Solar Thermal or Water Heater Efficiency?

Max Twogood for Zondits, August 3, 2015. Image credit: Avalanche Energy

[Somerville, MA] Avalanche Energy is a small start-up with a new take on a century-old technology. While they are based just outside of the snowy city of Boston, Avalanche has nothing to do with this frosty precipitation. Avalanche Energy has invented a novel solar thermal collector for heating residential domestic hot water. Solar thermal energy is often greeted with skepticism for its long payback and heavy, unattractive roof-mounted collectors.

For most homeowners the financial attractiveness of solar thermal energy is devastated by expensive modules, low efficiencies, and cheap natural gas. Even when the technology is desired, many homeowners struggle to qualify for loans to cover the upfront investment or are turned away because of inadequate roof orientation and structural support. However, market barriers are simply a precursor to innovation and perhaps Avalanche’s unique design can address these issues to create new opportunities in the solar thermal market.

Avalanche’s product, also known as the SunTracer, features two parabolic reflective dishes to optically concentrate solar collection on a single heat transfer point. The SunTracer system ties directly into the homeowner’s domestic hot water heater, so that a secondary heat transfer loop is not necessary. Having fewer heat transfer points reduces system losses and increases the net system efficiency. The module boasts a theoretical maximum efficiency of 81%. Not only is it more efficient than traditional flat plate rooftop collectors, but it can capture solar energy for a longer period of the day. The SunTracer leverages two servo motors and a global positioning system to rotate on two axes as its tracks the sun throughout the day.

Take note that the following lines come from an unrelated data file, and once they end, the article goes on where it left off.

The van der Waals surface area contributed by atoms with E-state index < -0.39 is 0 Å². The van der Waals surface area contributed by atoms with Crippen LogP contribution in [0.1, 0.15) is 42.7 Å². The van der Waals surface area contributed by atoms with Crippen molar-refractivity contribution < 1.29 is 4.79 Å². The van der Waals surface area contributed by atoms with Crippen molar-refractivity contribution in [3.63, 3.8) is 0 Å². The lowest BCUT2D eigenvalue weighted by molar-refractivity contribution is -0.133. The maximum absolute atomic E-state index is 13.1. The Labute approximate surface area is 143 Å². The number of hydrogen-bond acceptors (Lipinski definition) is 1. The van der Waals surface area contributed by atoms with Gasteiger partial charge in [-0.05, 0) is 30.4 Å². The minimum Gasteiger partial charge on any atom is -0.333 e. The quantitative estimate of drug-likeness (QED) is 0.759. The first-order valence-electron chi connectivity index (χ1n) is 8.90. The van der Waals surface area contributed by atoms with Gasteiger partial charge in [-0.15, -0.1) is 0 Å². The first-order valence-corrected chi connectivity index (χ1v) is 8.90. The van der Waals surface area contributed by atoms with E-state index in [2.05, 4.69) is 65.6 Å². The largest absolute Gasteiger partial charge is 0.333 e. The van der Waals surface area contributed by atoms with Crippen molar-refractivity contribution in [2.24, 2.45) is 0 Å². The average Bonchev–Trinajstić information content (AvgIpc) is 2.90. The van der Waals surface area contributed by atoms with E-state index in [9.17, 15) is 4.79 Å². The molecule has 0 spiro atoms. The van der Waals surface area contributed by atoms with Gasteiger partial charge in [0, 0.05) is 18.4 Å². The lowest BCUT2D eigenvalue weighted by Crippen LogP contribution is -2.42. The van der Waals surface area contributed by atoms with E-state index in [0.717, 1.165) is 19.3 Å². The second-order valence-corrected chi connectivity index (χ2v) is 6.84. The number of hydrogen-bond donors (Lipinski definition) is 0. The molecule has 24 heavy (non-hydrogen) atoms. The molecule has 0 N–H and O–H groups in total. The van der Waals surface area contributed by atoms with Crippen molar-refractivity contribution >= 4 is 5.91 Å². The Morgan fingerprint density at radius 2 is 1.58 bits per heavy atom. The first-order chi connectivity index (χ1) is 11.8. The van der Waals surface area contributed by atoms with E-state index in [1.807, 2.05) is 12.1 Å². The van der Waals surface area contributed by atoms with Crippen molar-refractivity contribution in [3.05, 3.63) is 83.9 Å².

Higher module efficiencies and longer periods of solar collection improve the customer’s annual energy savings and rate of return over that of conventional solar thermal technologies. Using a single transfer point with concentrating dishes reduces the water weight and rooftop footprint that would be required by a flat-plate collector for the same amount of savings. Solar tracking enables customers with poor rooftop orientations to take advantage of solar energy, and while approximately 50% of the population uses natural gas for water heating, the other 50% uses electricity, propane, or fuel oil, which offer much better paybacks. These units are small and not intended to completely offset fuel consumption, but rather supplement the water heater, improving the net water heater system efficiency. By providing smaller units, Avalanche can make them less expensive. Avalanche envisions the SunTracer to be a unitary system that can be purchased for as low as $2,000 before applicable incentives and tax credits.

For more information, visit their website: